Bars show duration of tasks Triangles show milestones Vertical dashed lines show dependencies

Shows high level view of whole project


Associate aa responsible person Associate responsible person with each action item with each action item

ensures action items are carried ensures action items are carried out out

© 2001, Steve Easterbrook

© 2001, Steve Easterbrook


University of Toronto

Department of Computer Science

University of Toronto

Department of Computer Science

Risk Management

Top Ten Risks (with Countermeasures)

Personnel Shortfalls

use top talent team building training

Source: Adapted from Boehm, 1989 see also: van Vliet p192

Two Parts:

Risk Assessment Risk Control

Source: Adapted from Blum, 1992, p441-447 see also: van Vliet pp189-191

Continuing stream of requirements changes

high change threshold information hiding incremental development


Risk Exposure (RE) = p(unsat. outcome) X loss(unsat. outcome) Risk Reduction Leverage (RRL) = (REbefore - REafter) / cost of intervention

Unrealistic schedules and budgets

multisource estimation designing to cost requirements scrubbing

Shortfalls in externally furnished components


If you don't actively attack risks, they will attack you Risk prevention is cheaper than risk detection Degree and Cause of Risk must never be hidden from decision makers "The real professional ... knows the risks, their degree, their causes, and the action necessary to counter them, and shares this knowledge with [her] colleagues and clients" (Tom Gilb)

Developing the wrong Software functions Developing the wrong User Interface Gold Plating

early benchmarking inspections, compatibility analysis

better requirements analysis organizational/operational analysis

Shortfalls in externally performed tasks

pre-award audits competitive designs

prototypes, scenarios, task analysis requirements scrubbing cost benefit analysis designing to cost

Real-time performance shortfalls

targeted analysis simulations, benchmarks, models

Straining computer science capabilities

technical analysis checking scientific literature


© 2001, Steve Easterbrook


© 2001, Steve Easterbrook

University of Toronto

Department of Computer Science

University of Toronto

Department of Computer Science

Principles of Measurement

"You Cannot Control What You Cannot Measure"

Source: Adapted from Blum, 1992, p457-458 see also: van Vliet pp104-9

Some suggested metrics

Source: Adapted from Nusenoff & Bunde, 1993

Types of Metric

Plot planned and actual staffing levels over time Record number & type of code and test errors Plot number of resolved & unresolved problem reports over time Plot planned & actual number of units whose V&V is completed over time:

a) design reviews completed b) unit tests completed c) integration tests completed

algorithmic vs. subjective process vs. product simple (to collect and interpret) valid (measure what they purport to measure) robust (insensitive to manipulation) prescriptive analyzable nominal (=, make sense; discrete categories) ordinal (<, >, =, make sense; e.g. oven temps: cool, warm, hot, very hot) interval (+, -, <, >, = make sense; e.g. temperature in centigrade) ratio (x, ÷, +, -, <, >, = make sense; e.g. temperature in Kelvin) absolute (a natural number count)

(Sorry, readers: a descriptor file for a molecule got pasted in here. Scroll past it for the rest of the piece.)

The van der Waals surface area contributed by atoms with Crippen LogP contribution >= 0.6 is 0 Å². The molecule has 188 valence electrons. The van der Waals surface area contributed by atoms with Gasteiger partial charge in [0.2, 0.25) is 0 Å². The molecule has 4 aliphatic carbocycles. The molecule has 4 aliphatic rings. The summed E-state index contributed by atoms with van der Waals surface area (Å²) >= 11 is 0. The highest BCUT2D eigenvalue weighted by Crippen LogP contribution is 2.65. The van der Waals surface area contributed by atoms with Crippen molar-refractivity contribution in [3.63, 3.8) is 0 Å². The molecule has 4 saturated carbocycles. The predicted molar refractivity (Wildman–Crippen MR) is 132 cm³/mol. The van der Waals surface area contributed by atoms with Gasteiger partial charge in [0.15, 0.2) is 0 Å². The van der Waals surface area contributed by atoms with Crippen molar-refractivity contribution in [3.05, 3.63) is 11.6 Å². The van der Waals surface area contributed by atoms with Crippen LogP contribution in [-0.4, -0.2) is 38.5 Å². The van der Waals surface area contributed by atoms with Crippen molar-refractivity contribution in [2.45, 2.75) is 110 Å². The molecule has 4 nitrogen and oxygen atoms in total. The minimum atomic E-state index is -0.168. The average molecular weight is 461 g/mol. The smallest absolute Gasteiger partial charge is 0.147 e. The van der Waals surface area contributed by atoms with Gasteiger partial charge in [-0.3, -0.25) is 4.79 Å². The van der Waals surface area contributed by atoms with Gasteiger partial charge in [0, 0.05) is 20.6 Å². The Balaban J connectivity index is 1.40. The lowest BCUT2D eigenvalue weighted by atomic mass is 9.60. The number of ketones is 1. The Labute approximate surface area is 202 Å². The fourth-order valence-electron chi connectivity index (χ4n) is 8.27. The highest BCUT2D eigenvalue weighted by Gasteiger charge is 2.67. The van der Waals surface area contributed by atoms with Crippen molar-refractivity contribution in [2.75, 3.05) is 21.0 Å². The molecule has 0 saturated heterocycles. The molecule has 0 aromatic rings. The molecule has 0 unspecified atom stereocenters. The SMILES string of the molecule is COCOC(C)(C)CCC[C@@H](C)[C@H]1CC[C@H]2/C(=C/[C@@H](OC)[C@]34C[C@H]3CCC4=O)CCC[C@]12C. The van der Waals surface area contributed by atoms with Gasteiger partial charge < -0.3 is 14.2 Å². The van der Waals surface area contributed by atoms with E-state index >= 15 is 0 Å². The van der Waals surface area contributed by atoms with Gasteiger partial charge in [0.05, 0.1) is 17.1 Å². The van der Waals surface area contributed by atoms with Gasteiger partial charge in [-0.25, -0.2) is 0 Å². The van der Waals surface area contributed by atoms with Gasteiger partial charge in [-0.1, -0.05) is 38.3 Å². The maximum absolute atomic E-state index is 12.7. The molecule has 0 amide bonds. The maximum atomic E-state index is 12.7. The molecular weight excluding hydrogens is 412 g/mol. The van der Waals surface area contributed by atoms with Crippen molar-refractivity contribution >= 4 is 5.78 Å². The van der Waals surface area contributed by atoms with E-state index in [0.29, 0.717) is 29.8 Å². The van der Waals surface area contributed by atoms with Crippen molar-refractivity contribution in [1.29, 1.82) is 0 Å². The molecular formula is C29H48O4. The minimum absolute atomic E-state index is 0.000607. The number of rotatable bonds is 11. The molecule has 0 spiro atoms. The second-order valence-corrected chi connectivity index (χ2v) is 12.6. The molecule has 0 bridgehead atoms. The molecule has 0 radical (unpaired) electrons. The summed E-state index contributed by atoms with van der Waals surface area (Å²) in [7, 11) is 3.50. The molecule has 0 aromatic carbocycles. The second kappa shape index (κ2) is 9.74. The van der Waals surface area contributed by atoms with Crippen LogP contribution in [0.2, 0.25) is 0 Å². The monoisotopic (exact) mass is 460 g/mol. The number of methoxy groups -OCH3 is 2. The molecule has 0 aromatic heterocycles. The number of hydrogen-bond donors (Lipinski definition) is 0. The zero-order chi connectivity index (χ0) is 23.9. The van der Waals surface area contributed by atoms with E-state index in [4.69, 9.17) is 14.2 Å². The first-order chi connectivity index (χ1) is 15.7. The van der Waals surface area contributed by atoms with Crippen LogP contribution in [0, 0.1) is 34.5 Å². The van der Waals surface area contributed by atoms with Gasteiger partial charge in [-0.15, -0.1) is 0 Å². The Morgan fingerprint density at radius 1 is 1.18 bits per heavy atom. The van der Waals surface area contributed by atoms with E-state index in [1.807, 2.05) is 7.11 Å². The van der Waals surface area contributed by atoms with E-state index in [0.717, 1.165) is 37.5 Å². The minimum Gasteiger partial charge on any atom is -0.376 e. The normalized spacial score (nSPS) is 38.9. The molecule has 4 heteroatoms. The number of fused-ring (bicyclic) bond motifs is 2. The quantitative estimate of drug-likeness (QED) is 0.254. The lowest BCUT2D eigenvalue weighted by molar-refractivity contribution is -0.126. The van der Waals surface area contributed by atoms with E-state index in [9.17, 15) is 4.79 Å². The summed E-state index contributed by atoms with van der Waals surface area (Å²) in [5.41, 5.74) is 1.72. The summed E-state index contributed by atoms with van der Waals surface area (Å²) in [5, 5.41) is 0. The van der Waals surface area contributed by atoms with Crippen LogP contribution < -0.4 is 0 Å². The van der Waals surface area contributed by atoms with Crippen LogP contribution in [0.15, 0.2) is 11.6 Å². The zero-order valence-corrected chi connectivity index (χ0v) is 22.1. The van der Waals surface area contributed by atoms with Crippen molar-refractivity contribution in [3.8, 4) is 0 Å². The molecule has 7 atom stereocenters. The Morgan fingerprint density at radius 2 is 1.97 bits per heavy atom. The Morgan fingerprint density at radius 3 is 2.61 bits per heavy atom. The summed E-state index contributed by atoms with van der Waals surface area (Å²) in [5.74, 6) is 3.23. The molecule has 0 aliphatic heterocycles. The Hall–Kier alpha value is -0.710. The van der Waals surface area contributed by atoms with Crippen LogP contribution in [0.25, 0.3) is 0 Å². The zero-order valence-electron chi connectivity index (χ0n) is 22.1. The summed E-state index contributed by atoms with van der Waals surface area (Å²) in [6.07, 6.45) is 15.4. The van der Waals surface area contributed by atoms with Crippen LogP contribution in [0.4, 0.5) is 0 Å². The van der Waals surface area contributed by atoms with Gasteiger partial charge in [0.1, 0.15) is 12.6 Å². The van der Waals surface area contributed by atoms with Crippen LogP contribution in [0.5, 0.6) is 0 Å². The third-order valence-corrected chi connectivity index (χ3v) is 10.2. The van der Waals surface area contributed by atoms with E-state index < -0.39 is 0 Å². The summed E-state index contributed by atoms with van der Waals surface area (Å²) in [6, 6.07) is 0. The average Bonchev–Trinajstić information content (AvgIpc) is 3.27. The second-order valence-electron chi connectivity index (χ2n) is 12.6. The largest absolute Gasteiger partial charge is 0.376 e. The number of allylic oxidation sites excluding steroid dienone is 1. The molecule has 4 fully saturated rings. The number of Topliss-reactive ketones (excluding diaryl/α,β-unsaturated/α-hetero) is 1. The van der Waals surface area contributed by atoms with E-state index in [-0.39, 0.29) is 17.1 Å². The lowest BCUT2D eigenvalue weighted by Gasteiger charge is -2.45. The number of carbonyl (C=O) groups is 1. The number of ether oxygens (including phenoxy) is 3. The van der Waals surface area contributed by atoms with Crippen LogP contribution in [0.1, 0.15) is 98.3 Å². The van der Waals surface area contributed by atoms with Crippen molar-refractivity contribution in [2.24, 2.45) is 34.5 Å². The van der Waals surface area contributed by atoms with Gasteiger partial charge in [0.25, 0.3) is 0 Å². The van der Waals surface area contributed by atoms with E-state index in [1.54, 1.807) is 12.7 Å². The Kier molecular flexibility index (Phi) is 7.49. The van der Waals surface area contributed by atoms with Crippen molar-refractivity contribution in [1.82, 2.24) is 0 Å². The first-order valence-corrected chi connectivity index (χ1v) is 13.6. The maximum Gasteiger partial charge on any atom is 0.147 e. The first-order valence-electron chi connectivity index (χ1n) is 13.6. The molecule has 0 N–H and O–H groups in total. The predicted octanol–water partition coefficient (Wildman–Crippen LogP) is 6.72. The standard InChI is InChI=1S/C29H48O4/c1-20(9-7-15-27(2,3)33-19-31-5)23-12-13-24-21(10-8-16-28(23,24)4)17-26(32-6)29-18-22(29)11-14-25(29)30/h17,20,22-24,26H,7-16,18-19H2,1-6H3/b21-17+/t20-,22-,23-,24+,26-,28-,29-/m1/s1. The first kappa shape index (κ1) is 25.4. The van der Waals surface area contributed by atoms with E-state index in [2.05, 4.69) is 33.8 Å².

Good metrics are:

Plot software build size over time Plot average complexity for the 10% most complex units over time

(using some suitable measure of complexity)

5 types of scale

Plot new, modified and reused SLOCs for each CSCI over time

SLOC = Source Lines Of Code (decide how to count this!)

Plot estimated schedule to completion based on deliveries achieved

(needs a detailed WBS and PERT or GANTT chart)

© 2001, Steve Easterbrook

© 2001, Steve Easterbrook


University of Toronto

Department of Computer Science

University of Toronto

Department of Computer Science



van Vliet, H. "Software Engineering: Principles and Practice (2nd Edition)" Wiley, 1999.

van Vliet organizes this material differently from the way it is presented here, and provides a lot more detail on some aspects (especially people management and cost estimation). Chapter 2 provides a brief but excellent intro. Chapters 5, 6 and 8 are definitely worth reading at this stage in the course.

Project management is difficult First Plan the project

Requires Work Breakdown Structure Requires cost and effort data

Then identify risks

Identify risk mitigation strategies Try for risk prevention

Blum, B. "Software Engineering: A Holistic View". Oxford University Press, 1992. Pfleeger, S. "Software Engineering: Theory and Practice". Prentice Hall, 1997. Nusenoff, R. and Bunde, D. "A Guidebook and a Spreadsheet Tool for a Corporate Metrics Program". Journal of Systems and Software, Vol 23, pp245-255, 1993. Boehm, B. "Software Risk Management". IEEE Computer Society Press. 1989. MPIAT - Mars Program Independent Assessment Team Summary Report, NASA JPL, March 14, 2000.

(available at

Keep Measuring Progress

Choose metrics that help track progress towards goals Choose metrics that give early warning about risks

© 2001, Steve Easterbrook


© 2001, Steve Easterbrook